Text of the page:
Summary: A look at real repentance versus the emotion that we often mistake for repentance.

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THE NEXT STEPS (LITERALLY): Even after surviving the whale ordeal and getting a second chance, Jonah’s repentance begins with a lot of walking.

- Jonah 3:3.

- This is a fact that at one level seems rather obvious but that hit me hard a while back. As I considered the story of Jonah, I had just gone straight from being thrown up on a beach to standing at the city gates of Nineveh getting ready to preach.

- But in those three words in v. 3 – that Jonah “went to Nineveh” – is a lot of traveling. We don’t know exactly where Jonah got thrown up on the shore of the Mediterranean, but the distance from Joppa (where he started his boat trip) to Nineveh is in the ballpark of 500 miles. 500 miles!

- [Show map.]

- You’ll notice on the map that it includes a lot of desolate area as well as two major rivers to cross.

- That’s in the ballpark of walking from Charleston WV to Chicago IL.

- [Show map.]

- That’s a long way to go. That takes a lot of determination to persevere through (even if Jonah is unhappy about having to go). That’s a lot of chances to think about turning back. That’s many days (months!) of traveling.

- I’ve been saying within this that Jonah is walking. I say that just because it’s pretty safe to presume that Jonah didn’t escape from the fish with much more than his life and the vomit-soaked clothes on his back. That is, no money or resources.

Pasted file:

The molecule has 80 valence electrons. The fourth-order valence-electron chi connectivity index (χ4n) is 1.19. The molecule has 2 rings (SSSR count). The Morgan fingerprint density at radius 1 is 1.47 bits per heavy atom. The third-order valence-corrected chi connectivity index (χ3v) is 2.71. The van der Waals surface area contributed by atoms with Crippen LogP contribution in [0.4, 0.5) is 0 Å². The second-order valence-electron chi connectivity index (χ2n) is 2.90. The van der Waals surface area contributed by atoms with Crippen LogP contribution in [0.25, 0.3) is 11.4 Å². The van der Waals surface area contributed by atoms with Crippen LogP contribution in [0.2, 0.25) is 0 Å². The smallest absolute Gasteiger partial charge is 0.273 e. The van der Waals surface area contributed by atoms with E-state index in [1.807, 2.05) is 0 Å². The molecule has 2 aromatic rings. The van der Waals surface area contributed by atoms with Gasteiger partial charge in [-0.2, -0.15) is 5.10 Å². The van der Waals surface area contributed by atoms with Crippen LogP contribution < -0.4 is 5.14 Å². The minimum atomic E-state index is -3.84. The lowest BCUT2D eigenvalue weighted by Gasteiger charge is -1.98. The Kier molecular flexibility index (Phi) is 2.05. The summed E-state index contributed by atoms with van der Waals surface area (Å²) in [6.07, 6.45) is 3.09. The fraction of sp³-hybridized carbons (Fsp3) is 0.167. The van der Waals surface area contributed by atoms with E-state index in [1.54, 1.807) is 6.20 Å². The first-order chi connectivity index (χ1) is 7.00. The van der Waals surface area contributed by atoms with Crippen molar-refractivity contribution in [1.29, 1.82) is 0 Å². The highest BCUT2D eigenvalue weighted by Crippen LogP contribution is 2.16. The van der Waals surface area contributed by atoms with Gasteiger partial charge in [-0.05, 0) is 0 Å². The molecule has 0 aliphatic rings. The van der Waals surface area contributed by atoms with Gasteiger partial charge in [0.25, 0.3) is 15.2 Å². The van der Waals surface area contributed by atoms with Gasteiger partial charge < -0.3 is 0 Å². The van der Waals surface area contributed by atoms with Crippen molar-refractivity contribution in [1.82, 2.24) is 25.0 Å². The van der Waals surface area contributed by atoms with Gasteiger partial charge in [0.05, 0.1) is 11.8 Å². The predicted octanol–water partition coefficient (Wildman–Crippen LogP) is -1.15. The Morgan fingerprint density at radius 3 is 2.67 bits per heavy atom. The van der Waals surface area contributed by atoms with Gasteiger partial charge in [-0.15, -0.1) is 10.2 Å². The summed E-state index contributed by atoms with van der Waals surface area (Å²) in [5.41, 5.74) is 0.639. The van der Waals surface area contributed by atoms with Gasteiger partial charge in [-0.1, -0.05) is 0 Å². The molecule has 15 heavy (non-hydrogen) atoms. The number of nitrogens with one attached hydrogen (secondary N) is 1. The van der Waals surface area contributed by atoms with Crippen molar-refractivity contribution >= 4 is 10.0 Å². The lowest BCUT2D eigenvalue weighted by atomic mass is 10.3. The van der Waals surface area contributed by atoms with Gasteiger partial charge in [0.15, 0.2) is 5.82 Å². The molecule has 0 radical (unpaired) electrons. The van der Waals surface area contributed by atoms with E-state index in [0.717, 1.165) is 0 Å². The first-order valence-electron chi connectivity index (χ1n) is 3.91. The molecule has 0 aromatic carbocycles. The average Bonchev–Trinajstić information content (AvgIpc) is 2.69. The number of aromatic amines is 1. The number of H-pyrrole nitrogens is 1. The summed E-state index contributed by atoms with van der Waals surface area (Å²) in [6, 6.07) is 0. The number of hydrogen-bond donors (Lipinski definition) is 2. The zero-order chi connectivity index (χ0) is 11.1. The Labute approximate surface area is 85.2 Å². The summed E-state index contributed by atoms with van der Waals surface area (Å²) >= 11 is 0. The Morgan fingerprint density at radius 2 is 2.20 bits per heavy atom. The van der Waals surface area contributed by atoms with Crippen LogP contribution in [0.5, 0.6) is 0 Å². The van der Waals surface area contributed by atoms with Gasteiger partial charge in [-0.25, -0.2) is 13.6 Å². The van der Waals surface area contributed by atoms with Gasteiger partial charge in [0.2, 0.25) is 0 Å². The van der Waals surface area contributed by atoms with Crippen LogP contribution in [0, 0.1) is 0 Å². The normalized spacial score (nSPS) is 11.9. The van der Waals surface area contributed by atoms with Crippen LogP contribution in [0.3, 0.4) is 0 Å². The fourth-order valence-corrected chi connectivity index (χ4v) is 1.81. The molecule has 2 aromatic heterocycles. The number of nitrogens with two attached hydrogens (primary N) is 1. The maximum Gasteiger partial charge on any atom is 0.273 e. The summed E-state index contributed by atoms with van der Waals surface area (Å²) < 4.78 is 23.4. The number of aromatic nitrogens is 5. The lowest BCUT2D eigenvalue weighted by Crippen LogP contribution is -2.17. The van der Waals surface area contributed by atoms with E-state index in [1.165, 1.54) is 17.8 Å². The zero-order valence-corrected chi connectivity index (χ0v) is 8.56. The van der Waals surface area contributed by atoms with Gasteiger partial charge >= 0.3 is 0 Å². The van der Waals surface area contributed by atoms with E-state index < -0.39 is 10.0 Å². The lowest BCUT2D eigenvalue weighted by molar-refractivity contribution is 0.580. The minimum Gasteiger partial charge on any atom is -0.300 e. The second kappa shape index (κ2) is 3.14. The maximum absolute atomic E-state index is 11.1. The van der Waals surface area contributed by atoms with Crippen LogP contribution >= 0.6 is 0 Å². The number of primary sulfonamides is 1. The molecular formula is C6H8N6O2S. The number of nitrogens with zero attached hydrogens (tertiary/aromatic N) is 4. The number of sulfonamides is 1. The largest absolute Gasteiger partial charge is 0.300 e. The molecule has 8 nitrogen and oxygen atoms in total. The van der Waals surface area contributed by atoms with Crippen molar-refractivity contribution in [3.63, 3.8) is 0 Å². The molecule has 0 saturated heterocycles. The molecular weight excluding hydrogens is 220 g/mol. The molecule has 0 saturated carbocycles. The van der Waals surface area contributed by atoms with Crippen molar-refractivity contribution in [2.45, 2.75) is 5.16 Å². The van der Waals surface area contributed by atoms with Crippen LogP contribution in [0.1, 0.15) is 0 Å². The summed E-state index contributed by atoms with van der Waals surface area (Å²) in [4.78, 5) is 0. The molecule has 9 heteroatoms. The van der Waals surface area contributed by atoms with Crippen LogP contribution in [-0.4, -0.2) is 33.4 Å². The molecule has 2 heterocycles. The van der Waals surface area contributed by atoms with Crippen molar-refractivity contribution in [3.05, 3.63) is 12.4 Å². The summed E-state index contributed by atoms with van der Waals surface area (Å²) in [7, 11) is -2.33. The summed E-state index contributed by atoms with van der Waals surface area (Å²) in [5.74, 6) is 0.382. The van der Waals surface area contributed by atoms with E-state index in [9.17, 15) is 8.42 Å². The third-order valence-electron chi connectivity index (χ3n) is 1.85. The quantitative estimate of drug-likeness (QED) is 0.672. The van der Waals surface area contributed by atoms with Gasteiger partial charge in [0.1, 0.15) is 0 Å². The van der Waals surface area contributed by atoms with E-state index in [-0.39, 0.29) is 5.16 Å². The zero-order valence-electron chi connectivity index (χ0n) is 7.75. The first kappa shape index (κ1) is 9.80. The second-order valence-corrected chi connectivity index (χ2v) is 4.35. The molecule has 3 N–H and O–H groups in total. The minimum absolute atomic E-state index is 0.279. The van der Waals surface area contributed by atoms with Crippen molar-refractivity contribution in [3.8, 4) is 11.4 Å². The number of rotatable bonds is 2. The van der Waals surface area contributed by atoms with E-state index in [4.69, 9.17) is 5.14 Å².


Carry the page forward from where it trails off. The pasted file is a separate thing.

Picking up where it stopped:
- Now, it could be that he was returned to land near Joppa and he was able to return to his home and get money for a camel. It is also possible that God miraculously provided for Jonah all that he needed – clothes, camel, etc. – for the journey. He don’t know for sure.

- We do know, though, that he likely came out of the Mediterranean without much in the way of resources.

- That visual – walking from Joppa to Nineveh – creates a good picture for us to use in talking about what real repentance looks like. I want to draw four things from Jonah’s journey.


1. Real repentance is an action, not a feeling.

- We associate repentance with someone coming forward at the close of worship and praying to God with tear-stained cheeks. They feel bad for their sin and repent of it.

- That feeling is not a bad thing – it’s a positive step that we feel sorrow for our sin. But we sometimes think that the feeling is the repentance. Real repentance is not just a feeling – it’s an action.

- In our verse, it’s not just that Jonah felt bad for disobeying God (in fact, we don’t even know if he did feel bad or just finally and begrudgingly conceded that he was disobeying God), it’s that he put boots (or sandals) on his repentance. He started the journey.

- What if he’d said to God, “I’m sorry that I did that. I feel bad for disobeying you. I’m sorry. But I’m not going to Nineveh.” That wouldn’t be real repentance. Real repentance demands action.

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